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Thursday, April 23, 2009

THE GETO-DACIANS


It was when the Greeks settled on the Western shore of the Black Sea (Pontus Euxinus), where they set up the colonies of Tomis, Histria, Callatis, Olbia and Appolonia, that the local Thracians came into contact with the Greek world. The Greek historian Herodotus was the first to mention the population North of the Danube as Getae (Getians).

In the 6th century B.C., there are records of the Geto-Dacians, an ethno-historical entity branched out from the great Thracian trunk. The first archaeological findings relate to the Basarabi culture in Dobrudja materialized in an exquisite kind of pottery. The Geto-Dacians inhabited the vast area that stretched between the Northern Carpathian chain and the Balkan mountains.

Geto-Dacian society flourished under king Burebista (ca 82-44 B.C.), a contemporary and opponent of Caesar, and a friend of Pompey. Around the year 70 B.C., external conditions being propitious and Burebista's political and military actions successful, the Geto-Dacian people had a unique and firm rule, and a strong organization.

Burebista's country, rooted in the former social and political tradition, was strengthened by the king's conquest of Greek cities, like Tomis, Histria and Callatis on the Black Sea shore, and by eliminating the threat of Celtic invasion. In this way, Burebista came to rule over the whole Thracian-Geto-Dacian world, from the Haemus Mountains (the Balkans) to the Wooded Carpathians, from Tyras (the Dnestr) to the Tisza.

Controlling both sides of the Danube, Burebista was "the first and the greatest of the Thracian kings", as he is referred to in writing by Acornion of Dyonisopolis. The unifying centre of the Geto-Dacian state lay in the Orastie mountain zone (Sureanu) - a natural Transylvanian stronghold; there, Burebista developed a whole system of fortifications, which was to be continued by his followers Dicomes, Scoryllo, Cotiso.

His successful unifying endeavour, which led to the unity of the Geto-Dacian people, language and civilisation, made the king feel stronger, a fact which led him into believing that he was capable of measuring his military strength with that of the Romans. He was supported by the great priest Daecaeneus. Intent upon taking advantage of the civil war between Caesar and Pompey, he lent his support to the latter. Unfortunately, Caesar, emerging victorious, planned to take revenge on the Dacians in war. But his murder in the year 44 B.C. delayed an armed confrontation by some one hundred and twenty years. Shortly after Caesar's death, Burebista himself was overthrown by a plot of the aristocracy discontented with the king's absolute power. After his fall, the state weakened and lost part of its territory.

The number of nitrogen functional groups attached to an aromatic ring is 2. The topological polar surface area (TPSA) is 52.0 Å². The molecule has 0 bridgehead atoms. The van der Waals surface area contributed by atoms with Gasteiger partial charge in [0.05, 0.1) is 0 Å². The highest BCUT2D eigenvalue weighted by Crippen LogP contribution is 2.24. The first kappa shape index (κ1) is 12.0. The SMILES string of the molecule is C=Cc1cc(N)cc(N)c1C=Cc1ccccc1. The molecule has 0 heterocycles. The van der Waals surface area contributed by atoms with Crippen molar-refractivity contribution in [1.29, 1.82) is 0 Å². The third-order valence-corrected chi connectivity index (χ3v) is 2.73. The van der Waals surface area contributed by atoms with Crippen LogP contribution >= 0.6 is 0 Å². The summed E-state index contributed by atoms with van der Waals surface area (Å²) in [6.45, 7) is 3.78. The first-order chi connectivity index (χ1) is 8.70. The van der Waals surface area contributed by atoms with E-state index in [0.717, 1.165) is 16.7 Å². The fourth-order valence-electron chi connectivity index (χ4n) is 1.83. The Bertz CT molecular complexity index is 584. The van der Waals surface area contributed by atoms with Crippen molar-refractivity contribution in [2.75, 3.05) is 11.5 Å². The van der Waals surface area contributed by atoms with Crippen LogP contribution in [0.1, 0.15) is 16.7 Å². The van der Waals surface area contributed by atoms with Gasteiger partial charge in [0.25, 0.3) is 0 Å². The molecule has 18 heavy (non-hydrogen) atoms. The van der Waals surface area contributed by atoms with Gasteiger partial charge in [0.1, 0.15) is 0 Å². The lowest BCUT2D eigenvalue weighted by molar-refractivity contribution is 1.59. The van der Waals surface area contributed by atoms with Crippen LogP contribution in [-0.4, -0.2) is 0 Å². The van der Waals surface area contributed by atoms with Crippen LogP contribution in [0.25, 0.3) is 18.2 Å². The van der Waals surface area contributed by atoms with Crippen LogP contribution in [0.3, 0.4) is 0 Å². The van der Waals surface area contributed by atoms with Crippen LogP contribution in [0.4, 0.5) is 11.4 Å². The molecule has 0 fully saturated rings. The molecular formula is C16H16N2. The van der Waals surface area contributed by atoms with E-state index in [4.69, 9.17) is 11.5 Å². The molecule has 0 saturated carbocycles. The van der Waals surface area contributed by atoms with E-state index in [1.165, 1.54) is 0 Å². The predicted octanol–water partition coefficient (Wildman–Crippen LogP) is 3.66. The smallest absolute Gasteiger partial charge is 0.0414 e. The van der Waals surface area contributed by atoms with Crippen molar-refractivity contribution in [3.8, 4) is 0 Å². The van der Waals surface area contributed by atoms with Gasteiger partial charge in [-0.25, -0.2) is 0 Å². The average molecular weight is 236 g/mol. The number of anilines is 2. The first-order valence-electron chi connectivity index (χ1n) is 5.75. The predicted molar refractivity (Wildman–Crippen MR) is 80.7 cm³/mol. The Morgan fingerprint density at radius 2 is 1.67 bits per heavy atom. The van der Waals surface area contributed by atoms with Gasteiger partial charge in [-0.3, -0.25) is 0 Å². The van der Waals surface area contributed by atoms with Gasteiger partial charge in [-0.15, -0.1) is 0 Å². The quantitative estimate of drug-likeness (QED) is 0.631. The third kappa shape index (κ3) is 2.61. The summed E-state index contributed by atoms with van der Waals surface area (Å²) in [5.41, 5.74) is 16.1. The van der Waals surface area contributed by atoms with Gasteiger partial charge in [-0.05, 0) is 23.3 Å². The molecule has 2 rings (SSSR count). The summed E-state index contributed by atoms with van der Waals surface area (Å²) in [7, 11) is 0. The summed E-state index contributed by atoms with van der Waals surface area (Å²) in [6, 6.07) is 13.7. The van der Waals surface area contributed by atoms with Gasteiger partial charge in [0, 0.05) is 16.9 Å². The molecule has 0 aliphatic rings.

The Geto-Dacians were to witness a new period of cultural and political prosperity when Decebal (A.D. 87-106) acceded to the throne. Geto-Dacian civilisation was by then at its climax. In the 1st century B.C., as the Roman Empire was expanding, the Danube became the border between the Roman Empire and the Geto-Dacians. Dobrudja was already under Roman rule beginning with the reign of Augustus.

Eventually, the Romans did declare war on the Dacians, after a first confrontation (A.D. 87-89), and they waged two bloody wars (A.D. 101-102 and 105-106). The Geto-Dacians were defeated, the Empire led by Trajan extended its bounds over the Danube and turned part of Dacia into a Roman imperial province. Two monuments commemorate the events one is Trajan's Column, in Rome, the work of Apollodorus of Damascus (A.D. 113), and the other is Trophaeum Traiani, at Adamclisi (A.D. 109).

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